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Southeast Asia's vulnerable migrants pose an economic dilemma

Asian Review, Asia, 6 March 2018 - A court case unfolding in Bangkok has focused attention on the lives of migrant workers in Southeast Asia, albeit with an unexpected twist. This time, an employer accused of abuse is suing its former employees.

Fourteen migrants from Myanmar are on trial for making false human rights claims against Thammasaket, a chicken farm operator. They are also accused of providing false information to public officials.

The labor ministry previously ordered the company to extend a total of 1.7 million baht ($54,000) in compensation to the workers, for violations such as underpayment of wages and insufficient time off. But Thammasaket is refusing to pay.

"This is defamation," the company's lawyer told the court on the first day of the trial, Feb. 7. Street food vendors who work in the farm's neighborhood were brought in to testify. "We saw the Myanmar workers come out to the market," one vendor said, supporting the company's argument that the employees were granted sufficient free time. "They looked really happy."

Regardless of whether the defendants had valid grievances against Thammasaket, the case has stoked debate over the working conditions facing millions of migrants across the region. All too often, abuses are more clear-cut -- and sometimes even fatal.

In Malaysia, where around 400,000 foreign maids work, an Indonesian named Adelina Sao died in a hospital in Penang on Feb. 11. She had been found with head injuries and infected wounds on her limbs, after two years working in the country. Neighbors of the family accused in Sao's death said she was forced to sleep on the porch beside the dog.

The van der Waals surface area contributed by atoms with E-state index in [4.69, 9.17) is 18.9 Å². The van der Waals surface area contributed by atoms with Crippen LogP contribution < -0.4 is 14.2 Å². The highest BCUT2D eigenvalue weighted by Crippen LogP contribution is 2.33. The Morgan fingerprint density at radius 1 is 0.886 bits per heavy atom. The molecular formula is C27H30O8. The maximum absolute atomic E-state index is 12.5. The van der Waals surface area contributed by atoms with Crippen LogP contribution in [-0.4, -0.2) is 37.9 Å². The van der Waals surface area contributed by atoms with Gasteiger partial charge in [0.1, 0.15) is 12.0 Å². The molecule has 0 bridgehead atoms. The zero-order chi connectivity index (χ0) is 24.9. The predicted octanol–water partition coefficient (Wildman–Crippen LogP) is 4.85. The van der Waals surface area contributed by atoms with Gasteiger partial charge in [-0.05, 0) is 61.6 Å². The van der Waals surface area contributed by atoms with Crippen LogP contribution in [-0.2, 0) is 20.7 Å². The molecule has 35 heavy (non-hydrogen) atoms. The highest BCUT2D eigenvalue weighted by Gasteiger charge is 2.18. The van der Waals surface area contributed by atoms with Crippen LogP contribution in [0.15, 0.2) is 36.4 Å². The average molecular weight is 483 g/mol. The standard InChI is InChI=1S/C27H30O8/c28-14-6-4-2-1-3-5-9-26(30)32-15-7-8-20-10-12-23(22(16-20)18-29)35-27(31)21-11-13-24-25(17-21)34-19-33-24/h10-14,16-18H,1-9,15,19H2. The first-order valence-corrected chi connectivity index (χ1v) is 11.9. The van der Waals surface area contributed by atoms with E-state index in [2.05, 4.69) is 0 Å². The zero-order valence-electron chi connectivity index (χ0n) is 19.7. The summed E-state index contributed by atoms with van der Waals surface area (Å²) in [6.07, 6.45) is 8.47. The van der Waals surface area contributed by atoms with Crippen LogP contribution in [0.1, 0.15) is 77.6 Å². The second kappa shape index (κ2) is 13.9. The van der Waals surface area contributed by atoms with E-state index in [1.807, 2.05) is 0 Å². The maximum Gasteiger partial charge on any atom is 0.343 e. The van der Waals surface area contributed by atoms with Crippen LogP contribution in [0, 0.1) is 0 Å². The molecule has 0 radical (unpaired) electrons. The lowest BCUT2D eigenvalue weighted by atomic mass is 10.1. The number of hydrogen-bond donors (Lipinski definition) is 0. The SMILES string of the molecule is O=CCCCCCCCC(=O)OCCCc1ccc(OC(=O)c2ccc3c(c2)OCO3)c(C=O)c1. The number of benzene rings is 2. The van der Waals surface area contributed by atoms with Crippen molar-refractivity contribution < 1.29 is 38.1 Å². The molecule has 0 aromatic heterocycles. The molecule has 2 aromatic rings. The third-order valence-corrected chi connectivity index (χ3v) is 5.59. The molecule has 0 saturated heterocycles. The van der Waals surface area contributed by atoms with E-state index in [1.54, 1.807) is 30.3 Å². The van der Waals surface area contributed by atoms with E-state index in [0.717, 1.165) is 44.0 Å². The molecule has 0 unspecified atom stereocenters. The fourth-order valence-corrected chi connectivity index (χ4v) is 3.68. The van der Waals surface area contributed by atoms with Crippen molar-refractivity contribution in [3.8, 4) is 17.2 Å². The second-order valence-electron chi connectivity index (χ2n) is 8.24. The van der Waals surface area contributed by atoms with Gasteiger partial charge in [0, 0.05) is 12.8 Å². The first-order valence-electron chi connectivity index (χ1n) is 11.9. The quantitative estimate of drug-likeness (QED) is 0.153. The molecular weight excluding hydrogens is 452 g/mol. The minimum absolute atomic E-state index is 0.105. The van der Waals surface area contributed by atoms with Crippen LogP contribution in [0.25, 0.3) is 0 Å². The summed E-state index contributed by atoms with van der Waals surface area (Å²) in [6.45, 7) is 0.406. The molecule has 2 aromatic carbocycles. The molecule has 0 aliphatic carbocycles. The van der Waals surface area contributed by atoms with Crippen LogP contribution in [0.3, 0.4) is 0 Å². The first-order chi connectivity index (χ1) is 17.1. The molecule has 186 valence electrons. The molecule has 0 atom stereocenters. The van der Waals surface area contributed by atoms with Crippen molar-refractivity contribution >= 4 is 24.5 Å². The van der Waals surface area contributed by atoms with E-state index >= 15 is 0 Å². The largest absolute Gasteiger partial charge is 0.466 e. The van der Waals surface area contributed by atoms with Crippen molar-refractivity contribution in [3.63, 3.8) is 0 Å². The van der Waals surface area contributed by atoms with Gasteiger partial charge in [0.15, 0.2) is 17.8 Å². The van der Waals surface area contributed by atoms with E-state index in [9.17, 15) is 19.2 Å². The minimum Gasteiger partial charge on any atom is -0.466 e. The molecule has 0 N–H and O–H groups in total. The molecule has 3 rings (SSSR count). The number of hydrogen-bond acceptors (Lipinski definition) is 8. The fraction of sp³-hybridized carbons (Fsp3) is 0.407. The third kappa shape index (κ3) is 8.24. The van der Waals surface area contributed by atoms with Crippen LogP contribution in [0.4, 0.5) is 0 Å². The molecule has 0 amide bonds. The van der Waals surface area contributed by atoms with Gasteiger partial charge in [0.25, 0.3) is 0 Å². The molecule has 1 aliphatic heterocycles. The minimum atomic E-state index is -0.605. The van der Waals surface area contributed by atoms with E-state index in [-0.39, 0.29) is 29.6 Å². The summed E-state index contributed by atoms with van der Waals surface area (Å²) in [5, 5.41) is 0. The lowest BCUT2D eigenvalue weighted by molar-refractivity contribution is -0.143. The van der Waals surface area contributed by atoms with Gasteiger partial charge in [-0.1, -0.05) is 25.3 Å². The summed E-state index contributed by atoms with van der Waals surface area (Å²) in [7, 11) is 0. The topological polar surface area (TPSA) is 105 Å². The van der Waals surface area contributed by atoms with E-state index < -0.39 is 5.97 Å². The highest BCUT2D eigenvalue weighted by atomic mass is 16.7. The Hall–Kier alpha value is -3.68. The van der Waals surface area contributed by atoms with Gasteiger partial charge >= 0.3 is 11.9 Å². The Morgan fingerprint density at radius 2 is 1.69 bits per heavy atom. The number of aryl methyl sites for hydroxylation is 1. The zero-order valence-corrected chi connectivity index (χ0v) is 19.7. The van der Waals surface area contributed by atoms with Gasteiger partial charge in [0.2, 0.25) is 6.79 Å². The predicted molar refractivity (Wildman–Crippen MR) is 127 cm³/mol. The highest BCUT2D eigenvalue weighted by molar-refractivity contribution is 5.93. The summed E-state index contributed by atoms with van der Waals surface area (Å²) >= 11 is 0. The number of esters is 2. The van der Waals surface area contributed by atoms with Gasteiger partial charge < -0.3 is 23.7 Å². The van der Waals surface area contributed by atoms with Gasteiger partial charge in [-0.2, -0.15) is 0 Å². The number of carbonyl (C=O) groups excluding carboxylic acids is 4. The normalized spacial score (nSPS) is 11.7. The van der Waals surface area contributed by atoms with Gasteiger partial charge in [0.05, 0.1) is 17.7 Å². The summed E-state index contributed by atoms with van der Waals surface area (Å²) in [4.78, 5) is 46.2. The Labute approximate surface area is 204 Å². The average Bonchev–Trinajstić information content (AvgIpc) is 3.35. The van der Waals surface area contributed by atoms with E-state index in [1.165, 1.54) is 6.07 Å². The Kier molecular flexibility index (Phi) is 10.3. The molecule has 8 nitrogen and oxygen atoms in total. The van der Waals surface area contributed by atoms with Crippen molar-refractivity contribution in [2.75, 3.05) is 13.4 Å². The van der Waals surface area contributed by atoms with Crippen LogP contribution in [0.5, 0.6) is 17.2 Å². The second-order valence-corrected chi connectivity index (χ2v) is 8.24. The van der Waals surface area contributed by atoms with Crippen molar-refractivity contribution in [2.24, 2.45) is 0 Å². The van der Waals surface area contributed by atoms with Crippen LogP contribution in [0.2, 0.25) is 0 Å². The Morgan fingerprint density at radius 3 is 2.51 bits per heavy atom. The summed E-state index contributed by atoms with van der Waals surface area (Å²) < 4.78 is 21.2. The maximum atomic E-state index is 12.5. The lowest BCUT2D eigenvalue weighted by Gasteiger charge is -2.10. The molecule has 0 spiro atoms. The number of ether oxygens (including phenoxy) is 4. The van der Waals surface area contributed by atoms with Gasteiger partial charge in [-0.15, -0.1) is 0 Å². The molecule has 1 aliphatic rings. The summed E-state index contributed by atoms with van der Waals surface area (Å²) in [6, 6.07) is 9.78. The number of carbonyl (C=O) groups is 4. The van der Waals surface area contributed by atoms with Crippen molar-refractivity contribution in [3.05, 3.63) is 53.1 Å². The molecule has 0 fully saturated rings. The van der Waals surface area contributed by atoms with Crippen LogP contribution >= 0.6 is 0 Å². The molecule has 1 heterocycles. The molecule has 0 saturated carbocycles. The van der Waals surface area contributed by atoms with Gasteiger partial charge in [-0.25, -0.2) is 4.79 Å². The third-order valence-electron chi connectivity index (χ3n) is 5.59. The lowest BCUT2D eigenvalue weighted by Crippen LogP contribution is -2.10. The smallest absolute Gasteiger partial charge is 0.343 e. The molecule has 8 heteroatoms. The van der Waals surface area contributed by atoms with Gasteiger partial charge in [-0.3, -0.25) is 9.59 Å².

In response, Indonesia has threatened to ban citizens from working as domestic helpers in Malaysia. "A moratorium is important so we can restructure our employment system [for migrant workers] to prevent cases such as Adelina's from happening again," Indonesia's ambassador to Malaysia, Rusdi Kirana, said on Feb. 15.

Although there have been a number of similar cases in recent years -- including one in which a Malaysian couple accused of killing a maid by starvation were sentenced to death in 2014 -- Malaysian Deputy Prime Minister Ahmad Zahid Hamidi described Sao's ordeal as an "isolated case" and said he hoped Indonesia would not impose a ban.

There are no easy answers, given the scale of migration in Southeast Asia and the economic disparities that drive it.

Nearly 7 million Southeast Asian migrant workers toil within the region, according to the International Labour Organization. Most hail from Cambodia, Indonesia, Myanmar and the Philippines, while most work in Singapore, Thailand and Malaysia. They have become indispensable to their home countries and hosts alike.


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